Foolproof stores cleartext passwords in memory

Description:Foolproof security can be completely subverted by using a meory dumper/editor and finding the password sitting their in plaintext right after the string FOOLPROO . Of course, I have never seen a system that CAN secure Win95. The true solution is to upgrade to a decent OS that doesn't allow unprivileged users full access to the disk/memory/etc. I humbly suggest Linux, FreeBSD, OpenBSD, or Solaris.
Author:Mark M Marko <john__wayne@JUNO.COM>
Compromise:Break into Win95 machines protected by Foolproof.
Vulnerable Systems:Anyone relying on Foolproof for security on systems where users can manage to execute arbitrary commands (very difficult to prevent).
Date:21 February 1998

Date: Sat, 21 Feb 1998 22:58:42 EST
From: Mark M Marko <john__wayne@JUNO.COM>
Subject: FoolProof Insecurities


        I have found a weakness in the password impelementation of
FoolProof.  FoolProof is a software package used to secure workstations
and LAN client machines from DoS and other lame-ass attacks by protecting
system files (autoexec.bat, config.sys, system registry) and blocking
access to specified commands and control panels.  FoolProof was written
by Smart Stuff software originally for the Macintosh but recently
released for win3.x and win95.  All my information pertains directly to
versions 3.0 and 3.3 of both the 3.x and 95 versions but should be good
for all early versions if they exist.

        Since my high school bought a sight licence I have spent some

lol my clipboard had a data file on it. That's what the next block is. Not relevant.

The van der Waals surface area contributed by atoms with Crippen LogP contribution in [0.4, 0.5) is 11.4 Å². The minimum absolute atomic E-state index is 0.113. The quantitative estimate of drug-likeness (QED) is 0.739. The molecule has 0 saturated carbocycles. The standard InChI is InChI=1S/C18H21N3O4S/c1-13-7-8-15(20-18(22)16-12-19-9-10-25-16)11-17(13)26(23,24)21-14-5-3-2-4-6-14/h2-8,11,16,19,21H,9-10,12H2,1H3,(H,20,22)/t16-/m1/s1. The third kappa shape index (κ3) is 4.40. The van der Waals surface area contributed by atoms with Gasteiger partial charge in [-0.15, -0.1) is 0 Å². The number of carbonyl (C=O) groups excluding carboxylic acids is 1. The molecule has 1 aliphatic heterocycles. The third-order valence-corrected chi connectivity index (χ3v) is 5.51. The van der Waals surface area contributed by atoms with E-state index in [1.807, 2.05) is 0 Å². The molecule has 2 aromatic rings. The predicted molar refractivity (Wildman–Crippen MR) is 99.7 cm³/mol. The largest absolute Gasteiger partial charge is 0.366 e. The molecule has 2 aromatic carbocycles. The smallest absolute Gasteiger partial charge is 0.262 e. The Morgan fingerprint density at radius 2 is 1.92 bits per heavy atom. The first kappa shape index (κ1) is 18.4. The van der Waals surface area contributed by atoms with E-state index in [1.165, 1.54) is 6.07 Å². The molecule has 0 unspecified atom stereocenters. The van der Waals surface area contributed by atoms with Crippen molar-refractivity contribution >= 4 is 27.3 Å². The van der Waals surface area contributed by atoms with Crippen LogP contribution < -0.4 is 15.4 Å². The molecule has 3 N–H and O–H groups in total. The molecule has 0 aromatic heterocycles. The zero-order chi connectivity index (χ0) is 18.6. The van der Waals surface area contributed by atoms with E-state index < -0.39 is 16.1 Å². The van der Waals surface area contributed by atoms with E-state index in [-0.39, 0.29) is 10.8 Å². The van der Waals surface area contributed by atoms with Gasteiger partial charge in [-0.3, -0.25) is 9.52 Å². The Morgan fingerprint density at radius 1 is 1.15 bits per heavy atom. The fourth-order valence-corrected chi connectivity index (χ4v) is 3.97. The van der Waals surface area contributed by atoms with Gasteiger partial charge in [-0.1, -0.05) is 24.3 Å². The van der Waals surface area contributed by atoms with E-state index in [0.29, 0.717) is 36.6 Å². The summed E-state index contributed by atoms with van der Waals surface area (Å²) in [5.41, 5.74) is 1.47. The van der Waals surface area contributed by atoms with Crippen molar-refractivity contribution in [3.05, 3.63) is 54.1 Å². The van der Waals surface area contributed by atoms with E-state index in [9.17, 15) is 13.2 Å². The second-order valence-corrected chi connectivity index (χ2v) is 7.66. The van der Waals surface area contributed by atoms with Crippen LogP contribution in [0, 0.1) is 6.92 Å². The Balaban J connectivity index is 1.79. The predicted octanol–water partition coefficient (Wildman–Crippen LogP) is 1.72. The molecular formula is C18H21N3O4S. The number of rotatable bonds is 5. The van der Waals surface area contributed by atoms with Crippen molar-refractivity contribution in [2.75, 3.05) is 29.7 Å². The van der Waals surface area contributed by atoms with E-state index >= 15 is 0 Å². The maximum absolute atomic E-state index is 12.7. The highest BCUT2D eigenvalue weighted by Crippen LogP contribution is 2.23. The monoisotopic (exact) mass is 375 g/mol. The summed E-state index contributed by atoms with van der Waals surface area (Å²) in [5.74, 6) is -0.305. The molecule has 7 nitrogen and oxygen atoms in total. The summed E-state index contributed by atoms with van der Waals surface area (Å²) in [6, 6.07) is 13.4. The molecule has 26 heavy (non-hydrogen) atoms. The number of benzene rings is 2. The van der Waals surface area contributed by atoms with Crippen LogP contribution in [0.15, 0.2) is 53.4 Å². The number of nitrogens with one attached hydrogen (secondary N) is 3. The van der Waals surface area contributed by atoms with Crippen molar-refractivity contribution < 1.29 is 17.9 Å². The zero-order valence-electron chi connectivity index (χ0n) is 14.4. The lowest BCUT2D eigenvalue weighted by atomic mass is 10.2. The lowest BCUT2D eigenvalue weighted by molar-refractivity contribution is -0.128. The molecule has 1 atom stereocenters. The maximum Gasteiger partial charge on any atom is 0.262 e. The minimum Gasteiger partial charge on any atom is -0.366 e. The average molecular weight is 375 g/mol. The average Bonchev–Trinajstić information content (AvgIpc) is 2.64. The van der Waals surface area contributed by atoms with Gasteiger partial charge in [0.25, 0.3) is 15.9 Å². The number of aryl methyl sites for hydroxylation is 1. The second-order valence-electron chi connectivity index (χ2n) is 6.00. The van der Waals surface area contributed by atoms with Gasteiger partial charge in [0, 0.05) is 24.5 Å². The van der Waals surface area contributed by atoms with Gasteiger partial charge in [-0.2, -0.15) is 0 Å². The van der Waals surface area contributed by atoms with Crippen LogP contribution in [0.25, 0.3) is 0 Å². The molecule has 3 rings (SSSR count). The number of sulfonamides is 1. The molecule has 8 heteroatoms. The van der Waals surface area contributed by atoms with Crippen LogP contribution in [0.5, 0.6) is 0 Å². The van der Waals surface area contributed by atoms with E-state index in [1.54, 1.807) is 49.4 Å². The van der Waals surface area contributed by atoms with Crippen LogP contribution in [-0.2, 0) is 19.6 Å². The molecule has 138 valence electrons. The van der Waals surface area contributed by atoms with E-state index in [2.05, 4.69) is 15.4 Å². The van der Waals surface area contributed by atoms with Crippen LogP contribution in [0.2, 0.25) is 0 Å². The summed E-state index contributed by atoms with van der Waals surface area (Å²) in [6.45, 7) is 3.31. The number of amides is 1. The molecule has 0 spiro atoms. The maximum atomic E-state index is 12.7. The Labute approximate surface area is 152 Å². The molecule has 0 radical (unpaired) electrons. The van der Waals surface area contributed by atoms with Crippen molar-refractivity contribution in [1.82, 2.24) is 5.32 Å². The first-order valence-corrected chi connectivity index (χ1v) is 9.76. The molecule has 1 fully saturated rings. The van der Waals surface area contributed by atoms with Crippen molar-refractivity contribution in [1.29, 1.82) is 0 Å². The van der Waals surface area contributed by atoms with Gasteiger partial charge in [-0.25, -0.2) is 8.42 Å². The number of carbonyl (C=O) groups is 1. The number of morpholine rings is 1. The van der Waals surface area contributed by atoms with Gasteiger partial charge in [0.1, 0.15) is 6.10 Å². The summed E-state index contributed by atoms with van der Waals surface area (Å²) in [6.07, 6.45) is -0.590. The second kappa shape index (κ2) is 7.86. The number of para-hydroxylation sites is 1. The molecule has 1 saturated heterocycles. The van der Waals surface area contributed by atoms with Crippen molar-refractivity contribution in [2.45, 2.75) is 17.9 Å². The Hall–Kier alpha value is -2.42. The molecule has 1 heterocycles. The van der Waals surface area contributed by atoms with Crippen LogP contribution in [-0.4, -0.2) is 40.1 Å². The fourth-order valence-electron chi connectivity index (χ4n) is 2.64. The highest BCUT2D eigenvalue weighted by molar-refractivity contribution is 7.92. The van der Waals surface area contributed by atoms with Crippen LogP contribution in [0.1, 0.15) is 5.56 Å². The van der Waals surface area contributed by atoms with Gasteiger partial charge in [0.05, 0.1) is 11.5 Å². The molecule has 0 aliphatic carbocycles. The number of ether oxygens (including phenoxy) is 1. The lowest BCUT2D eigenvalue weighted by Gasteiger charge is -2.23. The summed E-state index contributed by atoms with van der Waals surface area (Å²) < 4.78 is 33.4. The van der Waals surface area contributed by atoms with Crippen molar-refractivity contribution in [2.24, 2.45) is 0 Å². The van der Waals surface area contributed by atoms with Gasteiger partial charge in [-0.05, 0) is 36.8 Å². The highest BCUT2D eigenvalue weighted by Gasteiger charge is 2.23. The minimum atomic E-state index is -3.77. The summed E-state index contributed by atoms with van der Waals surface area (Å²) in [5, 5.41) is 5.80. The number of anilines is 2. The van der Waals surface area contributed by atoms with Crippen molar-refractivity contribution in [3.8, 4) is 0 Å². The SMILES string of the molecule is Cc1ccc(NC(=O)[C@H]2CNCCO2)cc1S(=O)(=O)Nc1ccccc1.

time playing with it.  It is capable of modifying the boot sequence on
win3.x machines to block the use of hot keys and prevent users from
breaking out of autoexec.  It also modifies the behavior of
so that commands can be verified by a database and anything deemed
unesseccary or potentially malicious can be blocked (fdisk, format,
dosshell?, dir, erase, del. defrag, chkdsk, defrag, undelete, debug,
etc.).  Its windows clients provide for a way to log into/out of
FoolProof for privilaged access by using a password or hot key
assignment.  The newer instalation of 95 machines have a centralized
configuration database that lives on our NetWare server.

        My first success with breaking FoolProof passwords came by using
a hex editor to scan the windows swap file for anything that might be of
interested.  In the swap file I found the password in plain text.  I was
surprised but thought that it was something that would be simply
unavoidable and unpredictable.  Later though I used a memory editor on
the machine (95 loves it when I do that) and found that FoolProof stores
a copy of the user password IN PLAIN TEXT inside its TSR's memory space.

        To find a FoolProof password, simply search through conventional
memory for the string "FOOLPROO" (I don't knowwhat they did with that
last "F") and the next 128 bytes or so should contain two plaintext
passwords followed by the hot-key assignment.  For some reason FoolProof
keeps two passwords on the machine, the present one and a 'legacy'
password (the one you used before you _thought_ it was changed).  There
exist a few memory viewers/editors but it isn't much effort to write

        Getting to a point where you can execute something can be
difficult but isn't impossible.  I found that it is more difficult to do
this on the win3.x machines because FoolProof isn't compromised by the
operating system it sits on top of; basicly getting a dos prompt is up to
you (try file manager if you can).  95 is easier because it is very
simple to convince 95 that it should start up into Safe-Mode and then
creating a shortcut in the StartUp group to your editor and then
rebooting the machine (FoolProof doesn't get a chance to load in safe

        I tried to talk to someone at SmartStuff but they don't seem to
care what trouble their simple minded users might get into.  They told me
I must be wrong because they use 128 bit encryption on the disk.
Apparently they don't even know how their own software works because the
utility they provide to recover lost passwords requires some 32+
character master password that is hardwired into each installation.


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